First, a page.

having a grand ole ghoulish time lying down in my mother’s hair metal albums learning more about Whitesnake than one can comfortably abide the boys say all their songs are love songs “although that wasn’t a conscious decision” we must counterbalance this claim against the fact that the phrase “slide it in” appears 23 times on the track “Slide It In” from their record Slide It In my mother’s cats are passing notes from the underworld in a laguna of sunlight where I could splash around too but I refrain out of respect for their skittishness why did I wear my very best suit today I knew I’d be doing precisely what I’m doing later I’ll take the Metro North back to Grand Central then walk to Bryant Park and take the F to Brooklyn I’ll stop at the bakery for some hamantaschen because the word came to me when I closed my eyes after flipping through photos by Cartier-Bresson my favorite kind snapped on the streets full of human beings being human beings a studio portrait simply does not lessen my inclination to murder passersby under a sickle of blue sky or a blueish sky or at least a blue-esque one tell the inspector my motive was love pornography is my métier a series of low-angle penetrative acts argues more persuasively than the suicide-obsessed French theorists why it’s okay that we’re all going to die but before I can go home I have to say thanks and see you soon and I love you and I need money
Door to the Sea
I don’t ask for much all I want is an airport named after me like Charles de Gaulle those winter fields wet with dread I remember the exact moment of my birth it was as if my mother were lacing up her rain boots then the canes of bamboo ran around headless I was uncontestedly me and I suspect this was if not a mistake then an unfortunate eventuality when two people are in love with drugs it’s strange they’re both quite easy and rather difficult to persuade picking spiders from their arms the innocent mysticism sometimes I find myself chuckling when a woman slips down the metro staircase or when a friend is saying goodbye but his eyes are saying catch me the pinkness of this sky and how the buildings step aside making a channel to the sea the pinkness of the sea the way that it begs
when I talk about the imagination as my condition there is a flooded creek overtaking the yellow leaves behind the bone-still summer school in Denver you introduced me to the most handsome pilot he called you his little bunny or somesuch and his wife the English expat we ate saag paneer after her hysterectomy a fine day in early June even the pollen pleased me at rest you look worried people tell you this incessantly you have a resting look of doom I know you down to the dry white cracks dawning on the sides of your ankles a stone flower pot on the steps of the public library walking through the drab sodden heather I know you at the pondside where the dogs swim I’m certain I know you the way a sycamore slipping out of its bark in the late season has a placid awareness of that long goodbye it’s your eyebrows that get you in trouble how they furl at the ends like notebook pages heavy with the ink of unbreakable oaths to a first crush this face may as well be mine I regard it as such quietly I try to find it in the marble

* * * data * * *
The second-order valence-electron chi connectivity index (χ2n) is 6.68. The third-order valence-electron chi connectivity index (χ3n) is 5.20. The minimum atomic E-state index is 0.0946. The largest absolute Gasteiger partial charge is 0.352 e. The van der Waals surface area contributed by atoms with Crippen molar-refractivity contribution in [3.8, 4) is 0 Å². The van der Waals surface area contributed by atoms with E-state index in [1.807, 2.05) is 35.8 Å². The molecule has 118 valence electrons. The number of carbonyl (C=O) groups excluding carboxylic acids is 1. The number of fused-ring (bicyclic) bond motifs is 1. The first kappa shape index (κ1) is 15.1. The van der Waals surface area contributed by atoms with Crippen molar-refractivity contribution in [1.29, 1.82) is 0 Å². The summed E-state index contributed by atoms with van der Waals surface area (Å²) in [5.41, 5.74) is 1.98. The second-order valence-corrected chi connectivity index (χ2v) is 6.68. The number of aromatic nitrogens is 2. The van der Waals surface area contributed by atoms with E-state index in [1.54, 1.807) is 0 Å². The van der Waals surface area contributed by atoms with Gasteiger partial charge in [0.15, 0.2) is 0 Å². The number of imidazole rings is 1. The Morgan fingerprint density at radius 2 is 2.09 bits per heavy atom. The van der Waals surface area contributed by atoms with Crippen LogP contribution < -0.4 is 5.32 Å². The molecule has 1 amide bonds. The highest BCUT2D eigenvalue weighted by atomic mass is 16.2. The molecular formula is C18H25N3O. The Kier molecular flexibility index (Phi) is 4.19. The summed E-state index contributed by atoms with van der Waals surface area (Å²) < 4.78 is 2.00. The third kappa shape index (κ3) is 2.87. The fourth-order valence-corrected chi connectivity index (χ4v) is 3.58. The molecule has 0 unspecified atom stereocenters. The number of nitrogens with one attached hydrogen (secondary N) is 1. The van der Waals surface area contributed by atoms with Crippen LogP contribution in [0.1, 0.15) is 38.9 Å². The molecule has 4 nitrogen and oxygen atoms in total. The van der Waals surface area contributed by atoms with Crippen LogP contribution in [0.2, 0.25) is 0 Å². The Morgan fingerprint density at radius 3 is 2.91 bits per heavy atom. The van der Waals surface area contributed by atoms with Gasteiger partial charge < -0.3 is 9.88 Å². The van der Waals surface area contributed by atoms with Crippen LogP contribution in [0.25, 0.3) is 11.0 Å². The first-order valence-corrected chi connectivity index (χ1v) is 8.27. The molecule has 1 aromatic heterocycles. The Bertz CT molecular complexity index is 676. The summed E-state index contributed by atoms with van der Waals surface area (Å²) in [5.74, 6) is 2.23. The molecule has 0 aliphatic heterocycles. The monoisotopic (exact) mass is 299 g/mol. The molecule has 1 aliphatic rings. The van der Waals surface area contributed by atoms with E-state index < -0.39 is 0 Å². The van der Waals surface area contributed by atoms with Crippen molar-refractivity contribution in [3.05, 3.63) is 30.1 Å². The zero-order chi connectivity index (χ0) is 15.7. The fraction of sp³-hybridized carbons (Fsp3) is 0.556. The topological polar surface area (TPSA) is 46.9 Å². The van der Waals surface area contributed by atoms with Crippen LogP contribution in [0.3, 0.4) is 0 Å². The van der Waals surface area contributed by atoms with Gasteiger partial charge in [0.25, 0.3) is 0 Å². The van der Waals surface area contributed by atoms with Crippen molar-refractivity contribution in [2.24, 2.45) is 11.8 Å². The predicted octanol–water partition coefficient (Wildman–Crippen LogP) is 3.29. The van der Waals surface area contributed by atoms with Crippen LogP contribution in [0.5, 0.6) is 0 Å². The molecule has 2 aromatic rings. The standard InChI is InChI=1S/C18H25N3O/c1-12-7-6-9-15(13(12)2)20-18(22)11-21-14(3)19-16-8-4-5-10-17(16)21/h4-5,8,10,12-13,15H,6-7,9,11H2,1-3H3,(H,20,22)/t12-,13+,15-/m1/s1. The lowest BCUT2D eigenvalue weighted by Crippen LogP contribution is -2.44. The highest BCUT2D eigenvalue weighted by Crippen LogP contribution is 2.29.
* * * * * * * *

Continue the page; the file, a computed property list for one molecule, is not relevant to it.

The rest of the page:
James Kelly Quigley is the winner of the Phyllis Smart-Young Prize in Poetry. Named among the “30 Below 30” list by Narrative Magazine, James is also a Pushcart Prize and two-time Best New Poets nominee. His manuscript Bath; or, My Dynamic Attitude Toward What Is Erroneously Called the Afterlife was a finalist for the Brittingham and Felix Pollak Prizes in Poetry (2022), as well as a semi-finalist for the Marystina Santiestevan First Book Prize (2022). Recent work has been published or is forthcoming in The Los Angeles Review, New York Quarterly, Denver Quarterly, Ninth Letter, The American Journal of Poetry, and other places. He received both a BA and an MFA from New York University, where he taught undergraduate creative writing and was an editor of Washington Square Review. James was born and raised in New York. He works as a freelance writer in Brooklyn.